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What is the role of regions to achieve EU climate targets?

Euromontana participated as a guest to the task force on climate meeting of The Conference of Peripheral Maritime Regions (CPMR), on February 6th, 2019, since mountain regions and islands (together with sparsely populated areas) fall into the family of regions with specific territorial features as mentioned in Article 174 of the Lisbon Treaty.

The meeting involved more than 30 experts from CPMR member regions from ten countries with welcome words from Cees Loggen, Regional Minister, Province of Noord Holland and CPMR Vice-President in charge of Energy and Climate and Eleni Marianou, CPMR Secretary General. The most recent political developments at international and European level in the field of climate change adaptation and mitigation were discussed with participation of guests from the European Commission, DG Clima and DG Energy.

 

Global context and EU initiatives

 

The session started by bringing up global initiatives related to climate change, like the COP, the Conference of the Parties to the United Nations Framework Convention on Climate Change as well as Sustainable Development Goals (SDG). As a reminder, while the Paris Agreement (from COP 21) fails to mention the specific mountain dimension, mountains are clearly mentioned in several targets within SDG 6 “Clean Water and Sanitation”, and SDG 15, “Life on Land”. The latest 24th edition of the COP meeting in Poland, Katowice was briefly discussed. Cristina Carreiras from the European Commission, DG Clima, pointed out that COP is a tool to drive emissions reduction by keeping the pressure on the EU. Adaptation to climate change in EU is a slow process but it needs to be done for robust results and so creating a rulebook for all countries takes time. Since climate and environment-related issues are transversal, they should eventually become part of every ministry and local policies.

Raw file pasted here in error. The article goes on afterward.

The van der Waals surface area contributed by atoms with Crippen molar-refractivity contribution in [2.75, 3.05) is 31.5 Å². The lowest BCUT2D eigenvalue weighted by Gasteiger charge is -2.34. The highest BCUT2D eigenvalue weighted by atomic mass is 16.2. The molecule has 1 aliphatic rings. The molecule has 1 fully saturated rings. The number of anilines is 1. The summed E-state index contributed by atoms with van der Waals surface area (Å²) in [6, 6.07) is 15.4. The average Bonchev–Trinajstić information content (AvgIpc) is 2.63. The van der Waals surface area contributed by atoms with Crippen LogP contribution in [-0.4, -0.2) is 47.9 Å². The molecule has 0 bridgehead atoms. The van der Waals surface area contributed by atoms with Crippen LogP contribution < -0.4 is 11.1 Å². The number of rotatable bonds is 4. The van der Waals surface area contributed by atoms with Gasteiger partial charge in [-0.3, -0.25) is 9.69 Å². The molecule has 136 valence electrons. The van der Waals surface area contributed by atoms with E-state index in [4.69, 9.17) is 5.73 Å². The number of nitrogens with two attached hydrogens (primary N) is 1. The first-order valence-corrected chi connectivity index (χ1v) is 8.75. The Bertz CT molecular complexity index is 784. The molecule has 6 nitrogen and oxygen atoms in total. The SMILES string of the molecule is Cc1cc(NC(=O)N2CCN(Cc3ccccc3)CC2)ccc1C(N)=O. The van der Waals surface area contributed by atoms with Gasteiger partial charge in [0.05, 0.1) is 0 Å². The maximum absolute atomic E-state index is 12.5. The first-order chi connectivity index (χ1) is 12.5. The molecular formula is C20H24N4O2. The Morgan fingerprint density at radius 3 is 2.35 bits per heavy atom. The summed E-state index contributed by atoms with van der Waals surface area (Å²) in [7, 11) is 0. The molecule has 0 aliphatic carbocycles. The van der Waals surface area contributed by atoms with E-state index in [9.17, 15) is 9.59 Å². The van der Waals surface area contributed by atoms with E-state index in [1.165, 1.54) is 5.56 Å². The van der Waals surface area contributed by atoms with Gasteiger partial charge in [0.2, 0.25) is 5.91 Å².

Towards climate neutral economy by 2050 with proactive regions

 

Fabien Ramos from the European Commission, Dg Clima, made a presentation on “the EU strategic long-term vision for a prosperous, modern, competitive and climate neutral economy by 2050 – A Clean Planet for all” with 2030 targets as a milestone set to reach the goals included in National Climate and Energy Plans 2021 – 2030. The strategy is built on seven pillars which require a larger framework for the transformation to be successful:

  • Research and innovation: based on the next funding programme Horizon Europe with the climate, energy and mobility cluster,
  • Investment in a socially fair way with the highest investment coming from the private sector which needs to be further facilitated as “green finance” or “sustainable finance”,
  • Support of the citizen with the adaptation on the demand side – mobility, waste management, food – and awareness of benefits and implications.

Euromontana welcomed these points which are in line with its response to the consultation “Evaluation of the EU’s strategy on Adaptation to Climate Change, What future for Europe’s mountains?
It was also stressed that the transition cannot provoke poverty. This is the point of particular importance from Euromontana’s point of view in relation to mountain areas and as presented in the Bragança Declaration “Mountains’ vulnerability to climate change: how can people and territories adapt and mitigate its effects?